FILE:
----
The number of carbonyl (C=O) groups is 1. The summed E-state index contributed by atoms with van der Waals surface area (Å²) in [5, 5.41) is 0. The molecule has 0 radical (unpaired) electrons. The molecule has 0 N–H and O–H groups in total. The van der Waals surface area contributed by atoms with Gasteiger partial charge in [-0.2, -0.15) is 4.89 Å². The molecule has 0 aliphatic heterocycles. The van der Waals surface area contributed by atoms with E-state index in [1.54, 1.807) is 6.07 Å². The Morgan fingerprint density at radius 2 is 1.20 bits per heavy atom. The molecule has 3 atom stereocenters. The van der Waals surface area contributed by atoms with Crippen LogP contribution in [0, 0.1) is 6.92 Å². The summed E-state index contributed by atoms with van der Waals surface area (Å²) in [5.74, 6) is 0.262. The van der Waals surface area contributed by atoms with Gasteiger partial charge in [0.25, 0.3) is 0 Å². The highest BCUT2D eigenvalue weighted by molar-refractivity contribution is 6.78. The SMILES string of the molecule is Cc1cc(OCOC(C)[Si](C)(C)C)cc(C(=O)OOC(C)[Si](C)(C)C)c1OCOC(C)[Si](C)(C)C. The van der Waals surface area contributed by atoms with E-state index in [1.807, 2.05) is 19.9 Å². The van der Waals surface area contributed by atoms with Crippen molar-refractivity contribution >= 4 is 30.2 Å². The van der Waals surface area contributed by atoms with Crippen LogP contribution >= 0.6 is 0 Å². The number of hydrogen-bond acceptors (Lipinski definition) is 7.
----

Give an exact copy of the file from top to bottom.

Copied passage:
The number of carbonyl (C=O) groups is 1. The summed E-state index contributed by atoms with van der Waals surface area (Å²) in [5, 5.41) is 0. The molecule has 0 radical (unpaired) electrons. The molecule has 0 N–H and O–H groups in total. The van der Waals surface area contributed by atoms with Gasteiger partial charge in [-0.2, -0.15) is 4.89 Å². The molecule has 0 aliphatic heterocycles. The van der Waals surface area contributed by atoms with E-state index in [1.54, 1.807) is 6.07 Å². The Morgan fingerprint density at radius 2 is 1.20 bits per heavy atom. The molecule has 3 atom stereocenters. The van der Waals surface area contributed by atoms with Crippen LogP contribution in [0, 0.1) is 6.92 Å². The summed E-state index contributed by atoms with van der Waals surface area (Å²) in [5.74, 6) is 0.262. The van der Waals surface area contributed by atoms with Gasteiger partial charge in [0.25, 0.3) is 0 Å². The highest BCUT2D eigenvalue weighted by molar-refractivity contribution is 6.78. The SMILES string of the molecule is Cc1cc(OCOC(C)[Si](C)(C)C)cc(C(=O)OOC(C)[Si](C)(C)C)c1OCOC(C)[Si](C)(C)C. The van der Waals surface area contributed by atoms with E-state index in [1.807, 2.05) is 19.9 Å². The van der Waals surface area contributed by atoms with Crippen molar-refractivity contribution >= 4 is 30.2 Å². The van der Waals surface area contributed by atoms with Crippen LogP contribution >= 0.6 is 0 Å². The number of hydrogen-bond acceptors (Lipinski definition) is 7.